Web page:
Every day some portion is spent contemplating how to maintain membership levels in my union. We represent several large groups of low-wage members both newly organized and as components of larger groups of better paid members. These groups of members have an extremely high turnover rate, so engaging with them immediately upon being hired is always a priority. The right to meet and do a union presentation is always a priority of every contract that we negotiate. Freeloaders are subjected to varying degrees of 100% legal social pressure from their coworkers of varying degrees depending on the level of union organization at that worksite. This additional burden of maintaining our membership is a constant financial drain on our union valuable hours of staff time are consumed daily by this area of activity.

Where turnover is lower the level of membership is always higher. Our local union's worksites as well as other unions that are more stable provide the core of our states union membership. Not coincidentally these industries usually represent those area of the private sector where unions used to hold sway nationally. It also reflects the fact that members in these types of bargaining units have a greater understanding of how their membership levels reflect their relative strength to their employer and how that correlates with contract gains.

All this being said unions have survived for decades in right to work states and will continue to do so insofar as we continue to survive precariously on a national level. A strategy for growth and strategic development of capacity in right to work states must be at the center of any discussion of labor revitalization. Ideally this would include creating special funds that pool resources from the union locals at the "bookends" of our country where we are strongest to be channeled into strengthening our structures in the south or creating structures where none exist.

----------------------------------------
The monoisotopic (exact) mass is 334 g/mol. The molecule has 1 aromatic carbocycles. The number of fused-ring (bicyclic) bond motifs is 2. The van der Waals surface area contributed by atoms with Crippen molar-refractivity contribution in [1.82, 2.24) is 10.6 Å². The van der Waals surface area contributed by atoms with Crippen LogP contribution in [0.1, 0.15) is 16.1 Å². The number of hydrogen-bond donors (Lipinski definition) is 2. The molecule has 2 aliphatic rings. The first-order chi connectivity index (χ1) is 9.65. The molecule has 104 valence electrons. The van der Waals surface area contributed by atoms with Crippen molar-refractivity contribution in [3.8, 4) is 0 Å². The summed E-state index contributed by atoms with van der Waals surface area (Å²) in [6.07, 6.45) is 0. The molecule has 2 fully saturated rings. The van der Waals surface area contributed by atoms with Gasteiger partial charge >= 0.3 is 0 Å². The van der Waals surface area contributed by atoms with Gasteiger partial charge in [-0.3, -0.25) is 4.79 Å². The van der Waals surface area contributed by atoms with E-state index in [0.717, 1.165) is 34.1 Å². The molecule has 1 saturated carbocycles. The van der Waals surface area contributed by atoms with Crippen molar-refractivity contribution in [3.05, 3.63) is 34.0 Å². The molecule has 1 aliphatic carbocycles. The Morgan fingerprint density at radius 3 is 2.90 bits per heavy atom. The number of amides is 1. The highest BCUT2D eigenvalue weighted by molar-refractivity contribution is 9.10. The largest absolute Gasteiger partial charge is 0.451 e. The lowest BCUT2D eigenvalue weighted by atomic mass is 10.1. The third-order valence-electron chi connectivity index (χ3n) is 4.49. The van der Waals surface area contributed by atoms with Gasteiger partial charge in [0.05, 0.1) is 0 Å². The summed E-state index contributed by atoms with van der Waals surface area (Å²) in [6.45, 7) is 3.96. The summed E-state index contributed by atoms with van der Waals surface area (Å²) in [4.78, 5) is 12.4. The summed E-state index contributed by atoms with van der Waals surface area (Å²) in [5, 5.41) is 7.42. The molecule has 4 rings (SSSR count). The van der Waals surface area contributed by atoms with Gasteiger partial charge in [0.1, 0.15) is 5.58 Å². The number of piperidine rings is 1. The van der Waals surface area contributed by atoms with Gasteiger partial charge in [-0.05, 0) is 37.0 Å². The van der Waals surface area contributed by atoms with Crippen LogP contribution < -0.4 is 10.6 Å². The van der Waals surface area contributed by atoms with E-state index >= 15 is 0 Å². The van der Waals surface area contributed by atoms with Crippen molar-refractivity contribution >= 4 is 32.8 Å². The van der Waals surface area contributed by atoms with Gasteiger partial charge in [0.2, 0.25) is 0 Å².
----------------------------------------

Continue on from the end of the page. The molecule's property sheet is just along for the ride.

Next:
Labor must make an investment in the south and right to work states. It is no coincidence that our greatest enemies are voted into positions of power in from the south and RTW states..

In states where the "war on workers" has been waged the most we must do everything we can to roll back these attacks. At the same time as we fighting to protect our flanks in this war we must work to internalize the mistakes we have made that got us here in the first place. The constant attempts to blame the contemporary leaders of unions where mistakes have been made for decades for this situation serves no one. It is up to all of us now to do the hard work of rebuilding and the best way to do that is a robust and sober discussion at all levels of our movement that dispenses with preconceived notions and opens up to winning strategies. It behooves our leaders to listen.